Multiple studies suggest a relationship between the intestinal microbiome and a wide variety of psychiatric, neurodegenerative, and metabolic diseases.
The new advances in medicine have allowed prolonging human life expectancy, which is easily noticeable when observing the accelerated aging of the world population, mainly in developed countries. The United Nations estimates that the number of people over 60 years of age increases at a rate of about 3 percent a year.
The most recent statistics show that there are approximately 960 million people, over 60 years of age in the world. By 2050 it is estimated that these figures will double.
Aging is accompanied by a variety of diseases that decrease the quality of life enjoyed by people. One example is Alzheimer's disease, whose incidence will double by 2060 in the United States, according to a study by the Center for the Control and Prevention of Diseases (CDC).
As research on aging progresses, it becomes increasingly clear that a wide variety of molecular mechanisms regulates this natural process.
Marina Ezcurra, Ph.D. a professor of neuroscience in the Faculty of Biological and Chemical Sciences of the Queen Mary University of London in the United Kingdom devotes a large part of her research to studying the molecular mechanisms involved in aging.
Recently, Ezcurra and her team have used a worm called Caenorhabditis elegans to study gastrointestinal aging and the role of the microbiome in this process.
Her essay entitled, "The worm-bug: a combined model system to study host-microbiome interactions," Ezcurra presented C. elegans as a viable model to study gastrointestinal aging.
C. elegans has a life expectancy of only 2-3 weeks, but as it gets older, it develops several pathologies related to aging.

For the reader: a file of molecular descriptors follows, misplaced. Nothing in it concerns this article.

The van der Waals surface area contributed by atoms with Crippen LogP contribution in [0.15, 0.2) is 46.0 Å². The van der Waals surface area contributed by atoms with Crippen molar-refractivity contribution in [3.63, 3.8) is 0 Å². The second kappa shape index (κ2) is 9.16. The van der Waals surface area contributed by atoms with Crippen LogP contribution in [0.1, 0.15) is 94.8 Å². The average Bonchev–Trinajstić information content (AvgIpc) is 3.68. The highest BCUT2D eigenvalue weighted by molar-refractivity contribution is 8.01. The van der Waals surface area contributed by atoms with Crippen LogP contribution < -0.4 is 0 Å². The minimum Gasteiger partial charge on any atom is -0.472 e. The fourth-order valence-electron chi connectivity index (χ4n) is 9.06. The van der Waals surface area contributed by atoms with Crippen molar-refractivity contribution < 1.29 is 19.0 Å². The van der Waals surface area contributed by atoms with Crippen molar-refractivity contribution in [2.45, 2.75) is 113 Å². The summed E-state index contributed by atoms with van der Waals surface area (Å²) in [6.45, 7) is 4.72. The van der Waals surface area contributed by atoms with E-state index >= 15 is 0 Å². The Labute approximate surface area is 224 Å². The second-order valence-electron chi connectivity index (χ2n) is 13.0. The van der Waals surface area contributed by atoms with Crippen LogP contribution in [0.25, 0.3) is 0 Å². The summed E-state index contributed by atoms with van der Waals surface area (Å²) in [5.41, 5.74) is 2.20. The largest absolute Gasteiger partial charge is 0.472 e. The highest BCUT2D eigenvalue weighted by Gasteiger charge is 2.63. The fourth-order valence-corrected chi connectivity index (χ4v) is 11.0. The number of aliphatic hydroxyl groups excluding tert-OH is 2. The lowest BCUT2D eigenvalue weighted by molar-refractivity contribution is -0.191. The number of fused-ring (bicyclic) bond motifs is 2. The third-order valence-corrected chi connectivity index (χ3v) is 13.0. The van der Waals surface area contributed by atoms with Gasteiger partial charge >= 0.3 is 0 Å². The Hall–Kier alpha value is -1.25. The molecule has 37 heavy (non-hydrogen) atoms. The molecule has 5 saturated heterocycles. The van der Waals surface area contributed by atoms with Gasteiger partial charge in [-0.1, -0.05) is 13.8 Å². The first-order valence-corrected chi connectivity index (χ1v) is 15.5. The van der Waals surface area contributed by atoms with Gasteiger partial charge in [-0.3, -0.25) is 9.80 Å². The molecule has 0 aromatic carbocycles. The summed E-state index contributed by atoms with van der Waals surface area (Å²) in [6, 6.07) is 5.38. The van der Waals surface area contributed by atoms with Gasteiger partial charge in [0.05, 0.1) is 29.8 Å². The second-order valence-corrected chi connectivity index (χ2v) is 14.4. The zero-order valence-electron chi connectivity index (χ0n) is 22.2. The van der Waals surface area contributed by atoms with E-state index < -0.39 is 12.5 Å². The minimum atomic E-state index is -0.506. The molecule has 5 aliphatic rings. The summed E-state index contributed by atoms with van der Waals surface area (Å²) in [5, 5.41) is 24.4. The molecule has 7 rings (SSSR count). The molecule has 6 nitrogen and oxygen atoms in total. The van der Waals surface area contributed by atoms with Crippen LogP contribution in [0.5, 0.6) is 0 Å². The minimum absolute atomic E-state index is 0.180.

During the investigation, the worm was fed with approximately 4,000 mutant E. coli strains, each with a specific gene removed. 29 of the 4,000 mutant strains increased the life expectancy of the worms. Also, 12 of these mutant bacteria prevented tumor growth and the accumulation of beta-amyloid (a protein involved in the development of Alzheimer's disease).
Another successful study in C. elegans that demonstrated the effects of the microbiome on the aging process included a diabetes medication called metformin. Metformin is the most widely used medication for diabetes worldwide.
Ezcurra and her research team plan to develop a study in which they intend to colonize C. elegans with human bacterial strains to study the effects on aging and health.
"The next step for my research is to use C. elegans to reveal the role of the microbiome in human health," commented Ezcurra.
There are multiple studies that suggest a relationship between the intestinal microbiome and a wide variety of psychiatric, neurodegenerative, and metabolic diseases.
It seems to be clear that the diversity of the microbiome contributes to the health of the human being; however, it is necessary to clarify how we can improve our microbiome to prevent diseases related to aging.
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